reserves "have an effect" (on size of octopus, catch per day, etc.), I
want to know if the sacrifice made in closing the fishery is made up for
with the gains. My questions come next...
While Tom works on the biological analysis, most of my time is spent setting up an economic valuation exercise. This involves asking a lot of questions to a lot of people. I'm learning a tremendous amount designing this. I'm taking my time -- trying to do the best I can with foresight. Still, I know some things will go terribly wrong. I just hope that it won't be because I made a stupid mistake in the sampling or something equally preventable. If the survey team gets stranded because of weather...fine...but if I can't draw conclusions because my sample isn't representative or there is some bias, I will cry and/or beat my head against a wall. I'm in the process of testing the survey method now -- it is a complicated game where we ask people to make a series of choices across some future scenarios. Not an easy task with folks who have different values and very different time horizons that I do. For example, a Vezo saying says something like: today is today, tomorrow is tomorrow. Basically: "why save a fish from today's catch for tomorrow? Tomorrow I can go out to fish again. If the weather is bad, then the ancestors don't want me to fish...but they will provide." Designing questions that get at the essence of what I need to know without obscuring what their values really are is incredibly hard. The next month is going to be very, very busy!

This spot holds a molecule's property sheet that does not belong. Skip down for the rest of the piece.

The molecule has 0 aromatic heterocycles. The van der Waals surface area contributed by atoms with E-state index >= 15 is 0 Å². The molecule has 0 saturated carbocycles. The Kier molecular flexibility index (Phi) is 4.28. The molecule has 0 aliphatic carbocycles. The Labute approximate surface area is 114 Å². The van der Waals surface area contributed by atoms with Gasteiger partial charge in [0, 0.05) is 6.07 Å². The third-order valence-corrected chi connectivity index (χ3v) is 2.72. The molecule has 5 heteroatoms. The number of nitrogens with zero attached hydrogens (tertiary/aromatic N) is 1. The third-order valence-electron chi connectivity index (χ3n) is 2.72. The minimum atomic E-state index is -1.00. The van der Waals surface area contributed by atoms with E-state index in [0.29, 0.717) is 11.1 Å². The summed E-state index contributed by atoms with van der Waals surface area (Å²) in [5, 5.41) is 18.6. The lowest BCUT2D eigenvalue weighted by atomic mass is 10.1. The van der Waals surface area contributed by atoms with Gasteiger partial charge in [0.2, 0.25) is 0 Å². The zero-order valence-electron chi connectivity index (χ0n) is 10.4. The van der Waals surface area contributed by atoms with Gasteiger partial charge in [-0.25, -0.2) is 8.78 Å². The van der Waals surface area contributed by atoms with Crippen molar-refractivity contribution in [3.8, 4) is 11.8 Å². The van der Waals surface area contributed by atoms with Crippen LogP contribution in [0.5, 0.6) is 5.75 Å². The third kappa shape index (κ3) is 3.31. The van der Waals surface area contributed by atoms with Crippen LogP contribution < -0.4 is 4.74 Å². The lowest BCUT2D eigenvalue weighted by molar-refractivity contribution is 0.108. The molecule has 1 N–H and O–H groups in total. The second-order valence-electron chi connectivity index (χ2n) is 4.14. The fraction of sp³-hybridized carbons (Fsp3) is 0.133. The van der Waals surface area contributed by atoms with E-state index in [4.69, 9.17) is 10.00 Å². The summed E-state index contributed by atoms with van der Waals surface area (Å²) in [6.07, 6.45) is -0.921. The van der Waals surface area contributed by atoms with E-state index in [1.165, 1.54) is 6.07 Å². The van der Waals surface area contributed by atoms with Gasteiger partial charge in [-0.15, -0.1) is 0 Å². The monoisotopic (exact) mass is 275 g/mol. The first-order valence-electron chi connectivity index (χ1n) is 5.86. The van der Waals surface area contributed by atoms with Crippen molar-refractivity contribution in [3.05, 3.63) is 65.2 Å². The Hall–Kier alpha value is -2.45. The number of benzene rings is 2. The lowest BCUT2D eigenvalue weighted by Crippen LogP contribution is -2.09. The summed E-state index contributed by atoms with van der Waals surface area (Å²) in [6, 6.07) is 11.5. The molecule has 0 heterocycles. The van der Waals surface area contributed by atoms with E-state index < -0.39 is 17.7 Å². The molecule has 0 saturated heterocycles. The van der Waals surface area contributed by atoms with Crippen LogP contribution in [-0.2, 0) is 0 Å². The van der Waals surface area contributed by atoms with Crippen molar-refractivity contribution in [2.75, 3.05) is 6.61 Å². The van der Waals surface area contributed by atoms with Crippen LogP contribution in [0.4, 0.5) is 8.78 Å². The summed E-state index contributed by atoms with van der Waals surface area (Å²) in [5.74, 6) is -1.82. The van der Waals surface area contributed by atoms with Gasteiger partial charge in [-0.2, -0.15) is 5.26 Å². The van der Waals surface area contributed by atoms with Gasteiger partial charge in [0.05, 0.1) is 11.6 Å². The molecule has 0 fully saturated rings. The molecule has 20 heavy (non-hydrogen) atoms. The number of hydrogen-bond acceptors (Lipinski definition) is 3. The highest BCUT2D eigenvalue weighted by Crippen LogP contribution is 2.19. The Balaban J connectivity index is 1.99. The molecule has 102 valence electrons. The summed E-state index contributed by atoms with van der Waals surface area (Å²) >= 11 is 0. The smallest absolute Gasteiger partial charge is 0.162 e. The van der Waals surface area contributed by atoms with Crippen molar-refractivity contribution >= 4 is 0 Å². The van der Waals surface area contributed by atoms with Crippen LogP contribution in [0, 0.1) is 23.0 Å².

So that's an update from project octopus and project valuation #1. Our other project continue to keep us up late into the night (until our computer batteries die -- the generator cuts off at 9 pm). Tom is currently cussing at his machine as he runs code to analyze data from the Rapid Assessment Program he worked on in March. He has to compile all the other scientists' data into one comprehensive report. I keep hearing the Mac ribbit-ing or whatever sound that is when something is bad. He is also, of course, immersed in about 100 projects of other folks here on site. All BV staff come to him for advice, ideas, help...of course, his teaching is a hot commodity and while it keeps him from working on his own stuff, he loves it! I have my other NSF projects -- hopefully I'll have a couple of weeks to finish one of them when my survey team here rolls out before our data comes in.
All in all, life in our decrepit hut is lovely. The weather is turning a bit warmer. We are going to dive this weekend for my birthday (I hope -- weather permitting).
lots of love, Kirsten